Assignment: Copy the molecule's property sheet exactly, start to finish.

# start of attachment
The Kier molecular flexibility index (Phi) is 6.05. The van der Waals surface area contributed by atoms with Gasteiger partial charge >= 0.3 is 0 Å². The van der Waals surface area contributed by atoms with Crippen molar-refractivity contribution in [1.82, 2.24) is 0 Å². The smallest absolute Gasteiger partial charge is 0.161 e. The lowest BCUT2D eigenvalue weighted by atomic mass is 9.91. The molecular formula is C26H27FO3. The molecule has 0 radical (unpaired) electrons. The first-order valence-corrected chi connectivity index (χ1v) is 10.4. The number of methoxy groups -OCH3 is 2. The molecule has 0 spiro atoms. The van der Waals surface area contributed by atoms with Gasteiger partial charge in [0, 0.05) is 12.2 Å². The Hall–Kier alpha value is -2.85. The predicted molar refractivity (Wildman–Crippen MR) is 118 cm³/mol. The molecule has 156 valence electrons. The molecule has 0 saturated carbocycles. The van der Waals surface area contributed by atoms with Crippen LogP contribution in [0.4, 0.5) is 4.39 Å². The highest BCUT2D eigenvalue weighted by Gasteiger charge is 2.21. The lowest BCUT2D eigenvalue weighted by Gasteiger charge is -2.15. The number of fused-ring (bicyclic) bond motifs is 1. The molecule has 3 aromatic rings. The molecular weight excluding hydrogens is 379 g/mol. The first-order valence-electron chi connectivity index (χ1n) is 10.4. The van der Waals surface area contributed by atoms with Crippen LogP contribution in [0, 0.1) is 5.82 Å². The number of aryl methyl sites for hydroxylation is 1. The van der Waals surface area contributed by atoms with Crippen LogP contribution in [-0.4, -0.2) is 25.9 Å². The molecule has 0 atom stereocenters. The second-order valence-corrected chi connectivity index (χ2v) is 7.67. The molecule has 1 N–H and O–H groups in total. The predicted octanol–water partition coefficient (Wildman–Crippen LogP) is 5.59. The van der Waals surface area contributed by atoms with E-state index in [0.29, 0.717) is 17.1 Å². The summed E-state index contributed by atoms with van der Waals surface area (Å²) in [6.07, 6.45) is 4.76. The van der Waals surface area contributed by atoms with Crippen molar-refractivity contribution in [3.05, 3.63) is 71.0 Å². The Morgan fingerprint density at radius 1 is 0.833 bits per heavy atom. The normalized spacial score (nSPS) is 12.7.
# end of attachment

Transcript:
The Kier molecular flexibility index (Phi) is 6.05. The van der Waals surface area contributed by atoms with Gasteiger partial charge >= 0.3 is 0 Å². The van der Waals surface area contributed by atoms with Crippen molar-refractivity contribution in [1.82, 2.24) is 0 Å². The smallest absolute Gasteiger partial charge is 0.161 e. The lowest BCUT2D eigenvalue weighted by atomic mass is 9.91. The molecular formula is C26H27FO3. The molecule has 0 radical (unpaired) electrons. The first-order valence-corrected chi connectivity index (χ1v) is 10.4. The number of methoxy groups -OCH3 is 2. The molecule has 0 spiro atoms. The van der Waals surface area contributed by atoms with Gasteiger partial charge in [0, 0.05) is 12.2 Å². The Hall–Kier alpha value is -2.85. The predicted molar refractivity (Wildman–Crippen MR) is 118 cm³/mol. The molecule has 156 valence electrons. The molecule has 0 saturated carbocycles. The van der Waals surface area contributed by atoms with Crippen LogP contribution in [0.4, 0.5) is 4.39 Å². The highest BCUT2D eigenvalue weighted by Gasteiger charge is 2.21. The lowest BCUT2D eigenvalue weighted by Gasteiger charge is -2.15. The number of fused-ring (bicyclic) bond motifs is 1. The molecule has 3 aromatic rings. The molecular weight excluding hydrogens is 379 g/mol. The first-order valence-electron chi connectivity index (χ1n) is 10.4. The van der Waals surface area contributed by atoms with Crippen LogP contribution in [0, 0.1) is 5.82 Å². The number of aryl methyl sites for hydroxylation is 1. The van der Waals surface area contributed by atoms with Crippen LogP contribution in [-0.4, -0.2) is 25.9 Å². The molecule has 0 atom stereocenters. The second-order valence-corrected chi connectivity index (χ2v) is 7.67. The molecule has 1 N–H and O–H groups in total. The predicted octanol–water partition coefficient (Wildman–Crippen LogP) is 5.59. The van der Waals surface area contributed by atoms with E-state index in [0.29, 0.717) is 17.1 Å². The summed E-state index contributed by atoms with van der Waals surface area (Å²) in [6.07, 6.45) is 4.76. The van der Waals surface area contributed by atoms with Crippen molar-refractivity contribution in [3.05, 3.63) is 71.0 Å². The Morgan fingerprint density at radius 1 is 0.833 bits per heavy atom. The normalized spacial score (nSPS) is 12.7.